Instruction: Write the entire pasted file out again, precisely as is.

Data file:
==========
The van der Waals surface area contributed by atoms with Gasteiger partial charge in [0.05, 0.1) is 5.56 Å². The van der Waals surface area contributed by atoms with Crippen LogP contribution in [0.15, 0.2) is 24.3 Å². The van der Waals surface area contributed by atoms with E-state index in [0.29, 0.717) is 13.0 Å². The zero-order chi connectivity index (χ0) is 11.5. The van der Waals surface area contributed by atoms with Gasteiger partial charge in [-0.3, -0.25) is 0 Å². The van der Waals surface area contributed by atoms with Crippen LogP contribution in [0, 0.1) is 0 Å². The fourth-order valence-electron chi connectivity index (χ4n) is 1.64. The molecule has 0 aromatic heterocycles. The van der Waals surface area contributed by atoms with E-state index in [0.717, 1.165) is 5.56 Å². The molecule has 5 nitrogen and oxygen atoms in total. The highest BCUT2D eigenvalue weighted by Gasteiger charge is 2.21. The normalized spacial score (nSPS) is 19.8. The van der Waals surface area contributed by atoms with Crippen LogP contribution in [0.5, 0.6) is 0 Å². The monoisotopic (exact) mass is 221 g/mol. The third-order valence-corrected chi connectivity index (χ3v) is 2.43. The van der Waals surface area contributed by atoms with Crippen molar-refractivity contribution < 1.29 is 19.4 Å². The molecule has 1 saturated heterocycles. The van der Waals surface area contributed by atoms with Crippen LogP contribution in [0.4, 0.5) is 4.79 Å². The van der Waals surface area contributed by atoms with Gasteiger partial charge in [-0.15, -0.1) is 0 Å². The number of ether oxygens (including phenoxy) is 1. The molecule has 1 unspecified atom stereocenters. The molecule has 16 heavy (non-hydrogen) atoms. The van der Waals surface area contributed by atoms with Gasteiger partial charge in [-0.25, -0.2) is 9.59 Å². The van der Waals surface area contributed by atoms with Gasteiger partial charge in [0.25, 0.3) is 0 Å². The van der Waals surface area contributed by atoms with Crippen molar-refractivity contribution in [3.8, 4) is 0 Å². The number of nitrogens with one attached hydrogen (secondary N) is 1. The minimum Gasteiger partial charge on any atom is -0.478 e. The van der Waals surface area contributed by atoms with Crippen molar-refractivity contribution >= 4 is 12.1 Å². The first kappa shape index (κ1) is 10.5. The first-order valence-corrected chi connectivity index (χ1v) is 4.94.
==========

The van der Waals surface area contributed by atoms with Gasteiger partial charge in [0.05, 0.1) is 5.56 Å². The van der Waals surface area contributed by atoms with Crippen LogP contribution in [0.15, 0.2) is 24.3 Å². The van der Waals surface area contributed by atoms with E-state index in [0.29, 0.717) is 13.0 Å². The zero-order chi connectivity index (χ0) is 11.5. The van der Waals surface area contributed by atoms with Gasteiger partial charge in [-0.3, -0.25) is 0 Å². The van der Waals surface area contributed by atoms with Crippen LogP contribution in [0, 0.1) is 0 Å². The fourth-order valence-electron chi connectivity index (χ4n) is 1.64. The molecule has 0 aromatic heterocycles. The van der Waals surface area contributed by atoms with E-state index in [0.717, 1.165) is 5.56 Å². The molecule has 5 nitrogen and oxygen atoms in total. The highest BCUT2D eigenvalue weighted by Gasteiger charge is 2.21. The normalized spacial score (nSPS) is 19.8. The van der Waals surface area contributed by atoms with Crippen LogP contribution in [0.5, 0.6) is 0 Å². The monoisotopic (exact) mass is 221 g/mol. The third-order valence-corrected chi connectivity index (χ3v) is 2.43. The van der Waals surface area contributed by atoms with Crippen molar-refractivity contribution < 1.29 is 19.4 Å². The molecule has 1 saturated heterocycles. The van der Waals surface area contributed by atoms with Crippen LogP contribution in [0.4, 0.5) is 4.79 Å². The van der Waals surface area contributed by atoms with Gasteiger partial charge in [-0.15, -0.1) is 0 Å². The number of ether oxygens (including phenoxy) is 1. The molecule has 1 unspecified atom stereocenters. The molecule has 16 heavy (non-hydrogen) atoms. The van der Waals surface area contributed by atoms with Gasteiger partial charge in [-0.25, -0.2) is 9.59 Å². The van der Waals surface area contributed by atoms with Gasteiger partial charge in [0.25, 0.3) is 0 Å². The van der Waals surface area contributed by atoms with Crippen molar-refractivity contribution in [3.8, 4) is 0 Å². The number of nitrogens with one attached hydrogen (secondary N) is 1. The minimum Gasteiger partial charge on any atom is -0.478 e. The van der Waals surface area contributed by atoms with Crippen molar-refractivity contribution >= 4 is 12.1 Å². The first kappa shape index (κ1) is 10.5. The first-order valence-corrected chi connectivity index (χ1v) is 4.94.